There might be more thrills on Mockingbird Hill

When Herbert Harden joined the Augusta's Engine Co. No. 8 on Central Avenue in late 1949, there wasn't much to look at outside the firehouse.


"There was nothing across the street except kudzu," said his widow, Betty Harden. "They were there 24 hours a day. They wanted to fix up the yard."

The firefighters' beautification of the area led to an Augusta favorite called Mockingbird Hill, a miniature town on a grassy hill on Central Avenue. In 2006, the buildings were removed and put into storage because of the expansion of the Highland Avenue Water Treatment Park, but they are scheduled to make a return when the project is complete in 2009.

"The design of the building called for a spot for the Mockingbird village," said Debra James, public affairs specialist for Parsons Water and Infrastructure, the construction management company for the water treatment project.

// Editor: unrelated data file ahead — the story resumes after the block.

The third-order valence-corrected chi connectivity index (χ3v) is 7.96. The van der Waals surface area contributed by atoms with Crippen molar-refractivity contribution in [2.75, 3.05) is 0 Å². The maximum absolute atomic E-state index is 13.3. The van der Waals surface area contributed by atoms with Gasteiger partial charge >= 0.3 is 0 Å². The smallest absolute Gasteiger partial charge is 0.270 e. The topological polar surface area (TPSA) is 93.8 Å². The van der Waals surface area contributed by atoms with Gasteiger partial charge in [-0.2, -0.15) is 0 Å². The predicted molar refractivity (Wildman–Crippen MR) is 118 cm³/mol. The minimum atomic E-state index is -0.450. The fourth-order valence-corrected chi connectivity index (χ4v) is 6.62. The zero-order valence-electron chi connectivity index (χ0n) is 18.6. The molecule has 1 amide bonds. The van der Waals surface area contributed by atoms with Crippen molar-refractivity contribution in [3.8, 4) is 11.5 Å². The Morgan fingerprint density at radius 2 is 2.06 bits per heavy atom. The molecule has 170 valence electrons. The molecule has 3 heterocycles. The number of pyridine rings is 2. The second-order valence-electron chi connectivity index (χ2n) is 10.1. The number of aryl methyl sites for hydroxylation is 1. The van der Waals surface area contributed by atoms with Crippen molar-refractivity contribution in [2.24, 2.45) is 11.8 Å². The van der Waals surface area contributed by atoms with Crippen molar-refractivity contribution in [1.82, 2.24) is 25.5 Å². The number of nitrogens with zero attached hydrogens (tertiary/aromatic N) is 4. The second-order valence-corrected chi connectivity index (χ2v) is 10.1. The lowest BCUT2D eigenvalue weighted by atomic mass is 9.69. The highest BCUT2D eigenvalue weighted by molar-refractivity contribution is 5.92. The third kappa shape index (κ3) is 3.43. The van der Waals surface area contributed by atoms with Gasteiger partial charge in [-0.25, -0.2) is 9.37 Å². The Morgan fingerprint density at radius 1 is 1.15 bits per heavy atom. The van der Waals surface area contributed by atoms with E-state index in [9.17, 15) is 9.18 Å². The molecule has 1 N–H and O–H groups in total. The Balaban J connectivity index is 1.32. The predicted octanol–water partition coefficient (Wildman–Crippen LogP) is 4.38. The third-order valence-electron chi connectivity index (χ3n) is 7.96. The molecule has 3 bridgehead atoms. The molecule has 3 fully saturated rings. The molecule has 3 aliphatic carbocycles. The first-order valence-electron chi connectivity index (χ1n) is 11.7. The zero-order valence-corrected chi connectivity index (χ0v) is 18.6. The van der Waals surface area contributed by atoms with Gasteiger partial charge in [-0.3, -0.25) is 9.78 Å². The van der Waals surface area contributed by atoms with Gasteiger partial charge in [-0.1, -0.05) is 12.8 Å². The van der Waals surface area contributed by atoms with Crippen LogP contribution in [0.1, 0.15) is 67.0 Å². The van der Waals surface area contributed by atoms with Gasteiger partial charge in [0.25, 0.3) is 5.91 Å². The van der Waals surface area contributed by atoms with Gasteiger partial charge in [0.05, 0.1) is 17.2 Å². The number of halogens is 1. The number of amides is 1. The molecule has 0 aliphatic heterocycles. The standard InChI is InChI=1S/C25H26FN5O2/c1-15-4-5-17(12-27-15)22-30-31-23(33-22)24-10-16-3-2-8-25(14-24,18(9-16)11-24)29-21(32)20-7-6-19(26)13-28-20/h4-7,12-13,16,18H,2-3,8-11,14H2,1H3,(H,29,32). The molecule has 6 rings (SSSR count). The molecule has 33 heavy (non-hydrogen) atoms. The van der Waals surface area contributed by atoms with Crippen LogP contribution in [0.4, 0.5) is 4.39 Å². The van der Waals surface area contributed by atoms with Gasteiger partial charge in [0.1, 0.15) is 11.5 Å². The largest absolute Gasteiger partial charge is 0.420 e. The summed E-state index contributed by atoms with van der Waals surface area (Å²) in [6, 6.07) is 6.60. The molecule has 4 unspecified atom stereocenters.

Ms. James said she wants to enlist civic groups, Scout troops or anyone else interested in taking one of the three remaining Mockingbird Hill buildings and refurbishing and reinstalling it next year.

She said Parsons would provide supplies for the project.

The Mockingbird Hill project began in 1951. Capt. Carl Daniels was the fire station's chief and a great supporter of the village idea.

Jack Browning, the father of firefighter Claude Browning, built most of the original structures, according to an article published in The Augusta Chronicle on Aug. 12, 1992.

Mrs. Harden said most of the station's original firefighters have died. One lives in Texas with his daughter and is in poor health.

The village began with a goldfish pond, but over the next five years several structures were added. At one time, there was a mill house with a working water wheel.

Mrs. Harden said the area was especially popular during Christmas and Easter, when families would bring their children to have photographs taken. During Christmas, firefighters would decorate the village with lights.

The name for the village came from a song popular during 1951, Mockin' Bird Hill, by Mary Ford and Les Paul, according to the 1992 Chronicle article.

Ms. James said she's also looking for a location such as a museum, community center or library to display the buildings before their re-installation. Also, she would like photos of the village.

For more information, call Ms. James at (678) 969-2309.

Reach Charmain Z. Brackett at


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